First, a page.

I’ve been rattling this idea around in my head for a while, and the events of this week have sort of brought it to the forefront. It seems like a common sense thing to me, but maybe my common sense is defective. Anyway, here it goes:
I am a person, not an issue. And so is everyone else.
I believe certain things about life that drive my behavior. I live according to a certain moral code, and while not everyone agrees with this code, I seem to get along fairly well with most human beings. I attribute that to the statement above: I try to see people, not positions.
I’ll be honest: I get that from Jesus. After reading my Bible a lot, I’ve noticed that Jesus looked at the person first, and their positions second. The only class of people he reversed that with was the “religious” folks who spent their time pointing out the issues of other people.
Jesus knows irony.
But back to my point: whether we’re talking the Pulse nightclub shooting, the parents who lost their child to a horrific accident at Disney, or any other trending topic in the news, we tend to see the issue first and the people second (if at all). At least, that’s how we do it from the comfort of our laptops. We attack the Christians, or the gays, or the Muslims, or the cops, or the black kids, or the press, or whoever.
And yeah, I’ll raise my hand. I’m guilty of it with certain groups.
Yet the world is calling out for us to see things differently. To see the people first, the issues second (if at all). The men and women who worked at the Orlando Regional Medical Center are being hailed as heroes for their tireless efforts to help those victimized in the Pulse shootings. And what is it that makes them heroic?
The fact that those nurses and doctors worked to save the injured people who came in wave after wave through their doors. They didn’t stop to ask about a person’s issues. They didn’t have people fill out a “Are You Like Me?” form or a Match.com profile sheet to see if they would be compatible with their beliefs. The medical professionals simply saw people who were injured, in pain, and in need of help they could provide.
People, not issues.
I referenced Jesus, so that means I should talk about sin, because after all – that’s what he came here to address, right? Our sin? Well, let me be blunt: the Gospel says that it’s Jesus who deals with sin, not me. And how Jesus dealt with sin was usually to deal with the person first. If I’m going to call myself a follower of his, shouldn’t I do the same?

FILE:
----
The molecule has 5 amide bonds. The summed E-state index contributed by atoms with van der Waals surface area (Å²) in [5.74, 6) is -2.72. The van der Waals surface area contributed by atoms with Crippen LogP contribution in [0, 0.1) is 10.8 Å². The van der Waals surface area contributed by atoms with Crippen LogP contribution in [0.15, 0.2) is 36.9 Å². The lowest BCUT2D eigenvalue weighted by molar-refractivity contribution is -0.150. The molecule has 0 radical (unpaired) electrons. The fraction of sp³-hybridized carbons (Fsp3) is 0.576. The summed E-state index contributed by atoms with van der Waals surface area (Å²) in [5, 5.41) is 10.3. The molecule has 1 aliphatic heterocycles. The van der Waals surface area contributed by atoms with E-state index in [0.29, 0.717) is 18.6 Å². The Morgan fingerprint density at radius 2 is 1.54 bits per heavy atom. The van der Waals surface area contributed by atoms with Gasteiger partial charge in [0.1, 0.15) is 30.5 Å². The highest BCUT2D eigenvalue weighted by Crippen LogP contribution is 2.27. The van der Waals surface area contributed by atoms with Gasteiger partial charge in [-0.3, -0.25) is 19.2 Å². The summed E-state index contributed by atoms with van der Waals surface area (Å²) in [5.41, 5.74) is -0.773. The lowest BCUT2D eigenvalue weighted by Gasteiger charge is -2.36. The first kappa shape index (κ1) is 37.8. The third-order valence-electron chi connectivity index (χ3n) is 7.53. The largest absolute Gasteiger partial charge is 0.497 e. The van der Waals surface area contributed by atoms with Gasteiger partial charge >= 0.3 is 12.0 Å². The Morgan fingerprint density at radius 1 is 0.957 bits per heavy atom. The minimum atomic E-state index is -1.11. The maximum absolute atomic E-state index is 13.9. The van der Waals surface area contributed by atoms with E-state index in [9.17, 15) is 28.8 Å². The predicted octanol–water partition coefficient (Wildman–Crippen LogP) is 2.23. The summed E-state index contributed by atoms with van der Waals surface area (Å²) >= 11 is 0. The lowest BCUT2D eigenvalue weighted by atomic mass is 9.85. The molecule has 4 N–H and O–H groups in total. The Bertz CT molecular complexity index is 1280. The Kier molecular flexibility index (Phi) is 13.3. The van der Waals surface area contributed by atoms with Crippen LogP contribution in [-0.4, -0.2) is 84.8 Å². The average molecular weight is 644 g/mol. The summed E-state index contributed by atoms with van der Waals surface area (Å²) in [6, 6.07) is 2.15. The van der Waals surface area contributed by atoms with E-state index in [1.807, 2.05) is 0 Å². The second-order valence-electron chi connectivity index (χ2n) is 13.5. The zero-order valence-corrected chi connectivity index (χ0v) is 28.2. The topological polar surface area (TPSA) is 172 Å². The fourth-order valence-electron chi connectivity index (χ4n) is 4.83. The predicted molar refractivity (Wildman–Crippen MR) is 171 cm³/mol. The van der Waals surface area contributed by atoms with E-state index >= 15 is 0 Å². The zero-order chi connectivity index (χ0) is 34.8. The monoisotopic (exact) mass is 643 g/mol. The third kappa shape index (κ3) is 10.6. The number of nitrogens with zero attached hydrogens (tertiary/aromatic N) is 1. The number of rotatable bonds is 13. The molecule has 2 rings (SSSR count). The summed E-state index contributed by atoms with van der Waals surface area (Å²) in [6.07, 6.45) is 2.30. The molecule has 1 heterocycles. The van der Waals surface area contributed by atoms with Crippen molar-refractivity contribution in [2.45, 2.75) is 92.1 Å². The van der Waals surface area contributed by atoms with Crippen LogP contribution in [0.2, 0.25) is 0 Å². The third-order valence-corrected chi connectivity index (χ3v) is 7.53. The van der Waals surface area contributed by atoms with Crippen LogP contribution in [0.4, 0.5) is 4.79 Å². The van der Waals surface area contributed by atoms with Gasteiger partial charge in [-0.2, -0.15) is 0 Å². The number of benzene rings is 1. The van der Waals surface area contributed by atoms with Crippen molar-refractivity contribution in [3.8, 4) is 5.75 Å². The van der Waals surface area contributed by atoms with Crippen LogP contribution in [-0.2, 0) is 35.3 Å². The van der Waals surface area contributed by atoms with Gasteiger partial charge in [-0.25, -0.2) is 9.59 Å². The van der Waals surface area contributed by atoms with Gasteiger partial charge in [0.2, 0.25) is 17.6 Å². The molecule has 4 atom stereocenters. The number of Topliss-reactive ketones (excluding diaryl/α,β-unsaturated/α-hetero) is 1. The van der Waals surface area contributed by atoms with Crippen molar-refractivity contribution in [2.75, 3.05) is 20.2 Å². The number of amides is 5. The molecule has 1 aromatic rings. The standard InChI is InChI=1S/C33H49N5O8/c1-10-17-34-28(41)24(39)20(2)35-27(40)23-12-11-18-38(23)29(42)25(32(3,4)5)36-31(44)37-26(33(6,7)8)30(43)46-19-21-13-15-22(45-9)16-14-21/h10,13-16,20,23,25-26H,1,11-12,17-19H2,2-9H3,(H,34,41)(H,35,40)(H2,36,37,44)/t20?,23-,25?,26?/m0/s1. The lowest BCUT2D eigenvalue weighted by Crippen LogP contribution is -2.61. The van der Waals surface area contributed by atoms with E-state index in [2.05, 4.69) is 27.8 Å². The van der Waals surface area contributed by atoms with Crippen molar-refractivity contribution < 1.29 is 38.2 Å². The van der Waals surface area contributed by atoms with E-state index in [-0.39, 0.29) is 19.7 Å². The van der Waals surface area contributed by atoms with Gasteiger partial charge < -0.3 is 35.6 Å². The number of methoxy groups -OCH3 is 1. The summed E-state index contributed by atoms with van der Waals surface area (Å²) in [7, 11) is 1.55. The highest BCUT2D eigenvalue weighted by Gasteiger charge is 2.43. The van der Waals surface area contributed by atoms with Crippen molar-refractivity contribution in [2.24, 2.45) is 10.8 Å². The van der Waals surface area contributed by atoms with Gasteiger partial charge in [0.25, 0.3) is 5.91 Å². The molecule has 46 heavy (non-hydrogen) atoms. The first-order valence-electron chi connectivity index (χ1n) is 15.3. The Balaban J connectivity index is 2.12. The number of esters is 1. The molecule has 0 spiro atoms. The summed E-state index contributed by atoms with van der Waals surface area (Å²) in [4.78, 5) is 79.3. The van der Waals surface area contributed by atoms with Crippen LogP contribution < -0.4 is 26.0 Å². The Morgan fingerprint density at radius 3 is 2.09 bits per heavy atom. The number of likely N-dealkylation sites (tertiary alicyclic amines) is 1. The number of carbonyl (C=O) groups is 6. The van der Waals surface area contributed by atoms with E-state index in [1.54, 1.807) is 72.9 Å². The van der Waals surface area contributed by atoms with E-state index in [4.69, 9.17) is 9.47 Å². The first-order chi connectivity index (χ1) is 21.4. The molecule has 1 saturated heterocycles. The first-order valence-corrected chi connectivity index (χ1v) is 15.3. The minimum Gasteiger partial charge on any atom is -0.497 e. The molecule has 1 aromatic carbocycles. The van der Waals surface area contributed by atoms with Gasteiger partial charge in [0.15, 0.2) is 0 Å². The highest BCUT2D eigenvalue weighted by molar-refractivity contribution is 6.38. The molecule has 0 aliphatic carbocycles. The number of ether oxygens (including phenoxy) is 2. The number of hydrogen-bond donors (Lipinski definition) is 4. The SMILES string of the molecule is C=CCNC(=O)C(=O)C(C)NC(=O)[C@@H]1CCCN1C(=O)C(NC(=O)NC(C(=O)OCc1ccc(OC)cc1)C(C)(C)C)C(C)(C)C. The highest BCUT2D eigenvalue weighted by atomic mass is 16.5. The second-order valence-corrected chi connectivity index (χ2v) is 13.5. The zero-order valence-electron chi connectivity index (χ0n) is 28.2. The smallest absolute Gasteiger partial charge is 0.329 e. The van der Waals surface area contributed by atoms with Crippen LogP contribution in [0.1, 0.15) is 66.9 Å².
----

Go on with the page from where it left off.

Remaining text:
Look, I don’t deny sin exists in the world, but I can’t fix sin in my own life, let alone someone else’s, so I’m better off starting with what I have in common with others as opposed to what stands between us. And what we have in common is we are all people.
Go back to Pulse for a moment: why were the victims targeted? Because they were gay. The shooter saw them only through a particular lens. He didn’t see them as people. He didn’t see them as individuals worthy of love. He didn’t see them as capable of feeling pain or fear or any of the other emotions that make us human. He only saw them as their “issue”; it’s the simplest and most effective way to dehumanize anyone.
And let me be clear — we dehumanize people all the time these days. I can be dismissed just as easily for being a “religious nut” as for being a “liberal”. Hell, I have people who want to take shots at my family because I refuse to indoctrinate my kids along one party line or another. I — Jason — do not matter because my issues, my views, my positions, are the opposite of what some people think they ought to be. Therefore I can be summarily dismissed, disrespected, and discarded without an ounce of guilt.
I dehumanize people when I drive. If you go too slow, too fast, or too not-like-how-I’m-driving, then I don’t consider you as a person. You are an obstacle to my day. You are an automatic moron. Your issue — which, truthfully, is just the fact that you’re bothering me — becomes your identity.
That is wrong. In fact, let me retype it this way:
THAT IS WRONG.
It is wrong for me, as a Christian, but more importantly as a human, to see you through the lens of my inconvenience. I should see you as a fellow human being. Not because my religion teaches me to, but because that’s just how we have managed to keep the human race alive this long. No matter how often our societies try to dehumanize people for whatever reason, we have always, at some point, stood up and said, “Enough.”
We are people, not issues. I shouldn’t dehumanize someone because they’re Muslim or gay or driving slow in the left hand lane, and I shouldn’t be dehumanized because I pray to Jesus or think the NBA finals are rigged.
We are people, not issues.